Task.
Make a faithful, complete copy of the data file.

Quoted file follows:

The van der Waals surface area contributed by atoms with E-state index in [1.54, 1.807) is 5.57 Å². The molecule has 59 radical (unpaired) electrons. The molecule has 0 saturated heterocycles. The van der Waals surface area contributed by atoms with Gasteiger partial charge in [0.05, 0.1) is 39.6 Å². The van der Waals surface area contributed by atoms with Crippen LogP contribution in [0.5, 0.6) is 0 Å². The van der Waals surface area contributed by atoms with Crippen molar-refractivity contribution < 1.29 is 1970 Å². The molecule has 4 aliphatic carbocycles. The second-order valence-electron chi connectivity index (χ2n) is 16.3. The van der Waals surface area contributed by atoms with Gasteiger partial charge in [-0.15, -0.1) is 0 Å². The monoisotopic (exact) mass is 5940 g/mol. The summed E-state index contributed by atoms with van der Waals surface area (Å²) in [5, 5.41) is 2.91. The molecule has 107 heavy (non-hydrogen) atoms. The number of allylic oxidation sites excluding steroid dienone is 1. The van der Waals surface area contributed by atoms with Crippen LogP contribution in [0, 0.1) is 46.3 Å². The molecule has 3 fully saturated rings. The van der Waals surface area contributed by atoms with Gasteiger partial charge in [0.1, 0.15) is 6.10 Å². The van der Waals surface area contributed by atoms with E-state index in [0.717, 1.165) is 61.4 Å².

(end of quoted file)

The van der Waals surface area contributed by atoms with E-state index in [1.54, 1.807) is 5.57 Å². The molecule has 59 radical (unpaired) electrons. The molecule has 0 saturated heterocycles. The van der Waals surface area contributed by atoms with Gasteiger partial charge in [0.05, 0.1) is 39.6 Å². The van der Waals surface area contributed by atoms with Crippen LogP contribution in [0.5, 0.6) is 0 Å². The van der Waals surface area contributed by atoms with Crippen molar-refractivity contribution < 1.29 is 1970 Å². The molecule has 4 aliphatic carbocycles. The second-order valence-electron chi connectivity index (χ2n) is 16.3. The van der Waals surface area contributed by atoms with Gasteiger partial charge in [-0.15, -0.1) is 0 Å². The monoisotopic (exact) mass is 5940 g/mol. The summed E-state index contributed by atoms with van der Waals surface area (Å²) in [5, 5.41) is 2.91. The molecule has 107 heavy (non-hydrogen) atoms. The number of allylic oxidation sites excluding steroid dienone is 1. The van der Waals surface area contributed by atoms with Crippen LogP contribution in [0, 0.1) is 46.3 Å². The molecule has 3 fully saturated rings. The van der Waals surface area contributed by atoms with Gasteiger partial charge in [0.1, 0.15) is 6.10 Å². The van der Waals surface area contributed by atoms with E-state index in [0.717, 1.165) is 61.4 Å².